Interview with Dimiter Kenarov, freelance journalist, poet and translator from Bulgaria. The interview was conducted in Istanbul, Turkey in two parts on December 29 and 30, 2014. To access an mp3 of the complete interview, click here.
Kenarov has written on a variety of issues of relevance to contemporary Eastern Europeans, among them a fascinating profile of Georgi Markov, the Cold War dissident from Bulgaria who was famously assassinated in 1978; a piece on Poland since the shale gas bubble, on snowboarders in Sarajevo, as well a number of recent articles on Ukraine and Crimea relating to politics and the environment, and many many other topics. He has written for venues like The Atlantic, Foreign Policy, The Nation, Esquire and Outside. He is also a photographer, poet, and translator of poetry.
Part I: Dec. 29, 2014
1:15 Kenarov’s background and how he came to write on Eastern Europe
6:15 On the American high school in Bulgaria Kenarov attended during the 1990s
10:40 Memories of 1989 in Bulgaria
13:45 On the blowing up of the Georgi Dimitrov mausoleum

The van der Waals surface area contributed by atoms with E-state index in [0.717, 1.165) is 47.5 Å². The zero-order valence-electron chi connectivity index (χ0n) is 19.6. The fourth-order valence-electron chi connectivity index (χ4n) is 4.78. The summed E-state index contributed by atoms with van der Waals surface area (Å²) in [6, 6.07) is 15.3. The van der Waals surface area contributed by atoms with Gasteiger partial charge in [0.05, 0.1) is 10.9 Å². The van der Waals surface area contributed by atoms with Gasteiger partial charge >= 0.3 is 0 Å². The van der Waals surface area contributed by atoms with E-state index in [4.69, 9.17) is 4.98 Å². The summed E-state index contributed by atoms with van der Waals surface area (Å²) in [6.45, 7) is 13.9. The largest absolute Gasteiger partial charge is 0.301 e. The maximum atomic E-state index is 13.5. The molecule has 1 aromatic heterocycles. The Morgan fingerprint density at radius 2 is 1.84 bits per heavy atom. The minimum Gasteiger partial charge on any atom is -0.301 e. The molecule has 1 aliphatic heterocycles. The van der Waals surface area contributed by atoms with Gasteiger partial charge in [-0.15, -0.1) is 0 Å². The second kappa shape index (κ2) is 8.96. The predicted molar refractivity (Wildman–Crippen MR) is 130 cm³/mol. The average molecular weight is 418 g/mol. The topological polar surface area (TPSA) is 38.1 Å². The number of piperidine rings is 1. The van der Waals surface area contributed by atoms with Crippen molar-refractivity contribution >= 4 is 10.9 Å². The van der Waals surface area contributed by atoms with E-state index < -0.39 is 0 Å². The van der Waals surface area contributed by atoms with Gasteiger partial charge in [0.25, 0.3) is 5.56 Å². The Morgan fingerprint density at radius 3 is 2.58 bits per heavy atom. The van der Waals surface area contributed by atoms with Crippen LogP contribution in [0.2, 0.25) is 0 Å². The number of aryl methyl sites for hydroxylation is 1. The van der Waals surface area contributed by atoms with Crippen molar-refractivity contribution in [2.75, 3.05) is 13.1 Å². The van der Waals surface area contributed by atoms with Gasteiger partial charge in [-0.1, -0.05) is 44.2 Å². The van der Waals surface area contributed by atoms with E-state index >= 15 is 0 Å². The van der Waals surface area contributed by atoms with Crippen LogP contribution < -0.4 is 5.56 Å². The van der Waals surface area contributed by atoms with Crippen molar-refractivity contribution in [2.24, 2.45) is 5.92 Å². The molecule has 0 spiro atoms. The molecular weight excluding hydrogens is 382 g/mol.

19:45 Is a heightened sense of the surreal in politics and everyday life a useful or a demobilizing sensibility?
24:00 The case of the Serbs and self-irony
28:30 On the legacy of communism in Bulgaria
35:05 How the generation that grew up after communism relates to its legacy
36:15 Kenarov’s own family’s experience of communism
40:55 On his parents’ approach to politics after 1989
45:25 How Kenarov imagines his audience within and beyond the region; pieces written in English vs. Bulgarian, translated, etc.
50:40 Using the word “totalitarian”
54:25 Bulgaria as a unique vs. representative case
1:02:05 To what extent is there a cautionary tale for the West in East European dissident literature?
1:09:15 Who is critiquing the West in Eastern Europe/Bulgaria now; nostalgia for communism
Part II: Dec. 30, 2014
0:00 On women’s experience of communism from Kenarov’s family history
7:05 Kenarov’s mother’s study of cybernetics and his grandmother’s tenure as a mayor